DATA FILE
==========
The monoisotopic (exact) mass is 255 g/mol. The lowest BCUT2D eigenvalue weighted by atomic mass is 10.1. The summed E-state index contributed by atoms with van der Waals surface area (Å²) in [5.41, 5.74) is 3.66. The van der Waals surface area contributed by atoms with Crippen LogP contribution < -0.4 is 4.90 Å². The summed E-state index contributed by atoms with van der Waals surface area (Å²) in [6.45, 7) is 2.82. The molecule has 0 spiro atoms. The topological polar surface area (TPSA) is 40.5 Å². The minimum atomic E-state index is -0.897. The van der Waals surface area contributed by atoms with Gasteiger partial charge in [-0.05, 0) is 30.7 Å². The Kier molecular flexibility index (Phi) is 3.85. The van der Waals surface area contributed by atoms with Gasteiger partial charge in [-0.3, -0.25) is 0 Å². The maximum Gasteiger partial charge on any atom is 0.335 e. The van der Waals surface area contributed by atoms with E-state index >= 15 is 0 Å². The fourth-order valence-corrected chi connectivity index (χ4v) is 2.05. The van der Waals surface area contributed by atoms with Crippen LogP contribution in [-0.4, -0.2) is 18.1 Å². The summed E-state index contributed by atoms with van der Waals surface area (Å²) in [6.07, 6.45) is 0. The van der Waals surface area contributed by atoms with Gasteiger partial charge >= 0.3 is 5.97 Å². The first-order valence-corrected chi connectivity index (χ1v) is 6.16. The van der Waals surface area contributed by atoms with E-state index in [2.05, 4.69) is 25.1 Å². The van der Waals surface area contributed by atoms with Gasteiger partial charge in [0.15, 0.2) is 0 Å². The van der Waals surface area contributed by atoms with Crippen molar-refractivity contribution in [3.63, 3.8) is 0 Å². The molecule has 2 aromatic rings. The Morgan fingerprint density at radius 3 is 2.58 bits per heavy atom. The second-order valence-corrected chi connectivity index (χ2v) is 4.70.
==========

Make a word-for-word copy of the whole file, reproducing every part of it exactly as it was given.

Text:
The monoisotopic (exact) mass is 255 g/mol. The lowest BCUT2D eigenvalue weighted by atomic mass is 10.1. The summed E-state index contributed by atoms with van der Waals surface area (Å²) in [5.41, 5.74) is 3.66. The van der Waals surface area contributed by atoms with Crippen LogP contribution < -0.4 is 4.90 Å². The summed E-state index contributed by atoms with van der Waals surface area (Å²) in [6.45, 7) is 2.82. The molecule has 0 spiro atoms. The topological polar surface area (TPSA) is 40.5 Å². The minimum atomic E-state index is -0.897. The van der Waals surface area contributed by atoms with Gasteiger partial charge in [-0.05, 0) is 30.7 Å². The Kier molecular flexibility index (Phi) is 3.85. The van der Waals surface area contributed by atoms with Gasteiger partial charge in [-0.3, -0.25) is 0 Å². The maximum Gasteiger partial charge on any atom is 0.335 e. The van der Waals surface area contributed by atoms with E-state index >= 15 is 0 Å². The fourth-order valence-corrected chi connectivity index (χ4v) is 2.05. The van der Waals surface area contributed by atoms with Crippen LogP contribution in [-0.4, -0.2) is 18.1 Å². The summed E-state index contributed by atoms with van der Waals surface area (Å²) in [6.07, 6.45) is 0. The van der Waals surface area contributed by atoms with Gasteiger partial charge >= 0.3 is 5.97 Å². The first-order valence-corrected chi connectivity index (χ1v) is 6.16. The van der Waals surface area contributed by atoms with E-state index in [2.05, 4.69) is 25.1 Å². The van der Waals surface area contributed by atoms with Gasteiger partial charge in [0.15, 0.2) is 0 Å². The van der Waals surface area contributed by atoms with Crippen molar-refractivity contribution in [3.63, 3.8) is 0 Å². The molecule has 2 aromatic rings. The Morgan fingerprint density at radius 3 is 2.58 bits per heavy atom. The second-order valence-corrected chi connectivity index (χ2v) is 4.70.